Rocdor Bean Seeds
Rocdor Bush Beans BN59-50

Rocdor Bean Seeds

Loyalty Points: 55
SKU BN59-50
$3.00 $2.75
Availability: In Stock
Country Of Origin: USA USA
Description
Planting Instructions
Growing Calendar
Disease Resistant
Customer Reviews
53 days. Phaseolus vulgaris. Open Pollinated. Rocdor Bean. This early maturing bush plant produces excellent yields of 6 ½" long deep yellow beans. Excellent freezing variety. One of the best varieties of Yellow Wax beans on the market. The seeds germinate well in cool soil. An excellent choice for home gardens. A variety from the USA. Disease Resistant: Anthracnose and Bean Mosaic Virus.

Lot No: 75597

Germination: 92%

Test Date: 05/24

Seeds Per Pound: 1,600

Plant Height: 12-24” tall

Planting Season: Spring

Sunlight Requirement: Full Sun

Planting Method: Direct Sow



Bush Beans Seeds
Phaseolus vulgaris

 
Seed DepthSoil Temp. for GerminationDays to GerminationSunlight RequirementsPlanting Time
1 to 1 1/2"above 65 F 7 to 14 daysFull Sun Spring
USDA Hardiness ZoneSeed SpacingRow SpacingSpace After ThinningDays to Harvest
N/A 3 to 5"24" 3 to 5"50 - 65 days
Bush Bean Seed Planting Information:

Plant your bush bean seeds outdoors directly in the garden after your last frost date. For a quicker start, you can soak your seeds 1 to 4 hours in warm water. If you soak the seeds too long, they will split or rot and will not germinate! Germination is improved when soil temperature is above 65 F. Plant in 2 to 3 weeks intervals for a steady harvest until about 3 months before first killing frost in the fall. Plants can grow 12 to 24" tall.

Warning: Do not plant in cold wet soil or you may experience poor germination!

Soil Requirements:

Requires rich fertile soil in a well drained location in the garden. Apply much and grass clippings, or straw around base of plant.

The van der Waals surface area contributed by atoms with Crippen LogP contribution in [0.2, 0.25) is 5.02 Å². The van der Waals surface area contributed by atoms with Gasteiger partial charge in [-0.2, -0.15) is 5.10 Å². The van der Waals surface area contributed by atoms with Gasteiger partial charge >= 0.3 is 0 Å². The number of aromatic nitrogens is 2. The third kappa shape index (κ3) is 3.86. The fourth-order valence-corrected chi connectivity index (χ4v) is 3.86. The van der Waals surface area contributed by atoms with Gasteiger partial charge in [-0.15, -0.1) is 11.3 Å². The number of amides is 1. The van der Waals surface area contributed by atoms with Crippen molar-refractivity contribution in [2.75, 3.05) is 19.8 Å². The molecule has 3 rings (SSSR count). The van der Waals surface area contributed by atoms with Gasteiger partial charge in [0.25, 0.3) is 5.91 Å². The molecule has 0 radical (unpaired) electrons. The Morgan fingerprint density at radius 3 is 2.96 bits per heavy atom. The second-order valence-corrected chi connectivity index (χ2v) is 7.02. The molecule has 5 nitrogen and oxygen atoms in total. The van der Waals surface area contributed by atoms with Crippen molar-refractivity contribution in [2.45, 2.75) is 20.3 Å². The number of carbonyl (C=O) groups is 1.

Water Requirements:

Beans do not like soil that is too moist. Water during dry and hot spells.

Fertilizer Requirements:

Use RootBlast, Vegetable Alive, and Slow Release Fertilizer when transplanting outdoors. Periodically apply Miracle Gro.

Harvest Tips:

Pinch or cut the pods off carefully to avoid damaging the plant. Pick every few days for tender beans. Frequent harvesting also encourages plant to produce more pods.


Beans (Bush)
Growing Calendar
Minimum Outdoor Soil Temperature: 65 F
Start Indoors Transplant Start Outdoors Start Indoors Fall Transplant Fall Start Outdoors Fall Multiple Crops
Jan
Feb
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Seed Depth: 1 to 1 ½“

Days to Germination: 7 to 14 days

Plant Spacing: 3 to 5”

Row Spacing: 24”

Sunlight Requirement: Full sun

Days to Harvest after Planting Outdoors: 50 to 65 days


USDA Hardiness Zone: 3 to 10


Use Miracle-Gro© Seed Starting Mix for best germination results.

A – Anthracnose

Scientific Name: Colletotrichum lagenarium

Type: Fungus

Anthracnose is a world-wide fungal disease that affects the growth of cucumbers, tomatoes, and watermelons. This disease is most common in the southern, mid-Atlantic, and mid-Western parts of the United States. Symptoms include lesions on the leaves and then yellowish circular spots begin appearing on the leaves. On watermelons the spots are irregular and turn dark brown or black. The most striking symptom is circular, black, sunken cankers appear on the fruit. When moisture is present, the black center of the lesion is covered with a gelatinous mass of salmon colored spores. With tomatoes, the disease mainly affects the tomato, but also can infect leaves, stems and roots. Sunken water soaked circular spots appear on the tomatoes. Leaves show symptoms of small circular spots with yellow halos. It can cause significant yield loss and even total crops losses. The diseased tomatoes are usually unmarketable. The infected plants should be removed to avoid further infestation. Increase space between the plants to maximize air flow and drying of the leaves. The disease is favorable when temperatures are 75-82 F and usually occur when moisture and humidity are very high. Plan on using a 3 year crop rotation and avoid planting in the same location, year after year, as the disease can survive in over winter on crop debris. Proper tillage practices may be helpful in managing the disease. Fungicides can help manage the disease. The best option is to use disease resistant varieties.

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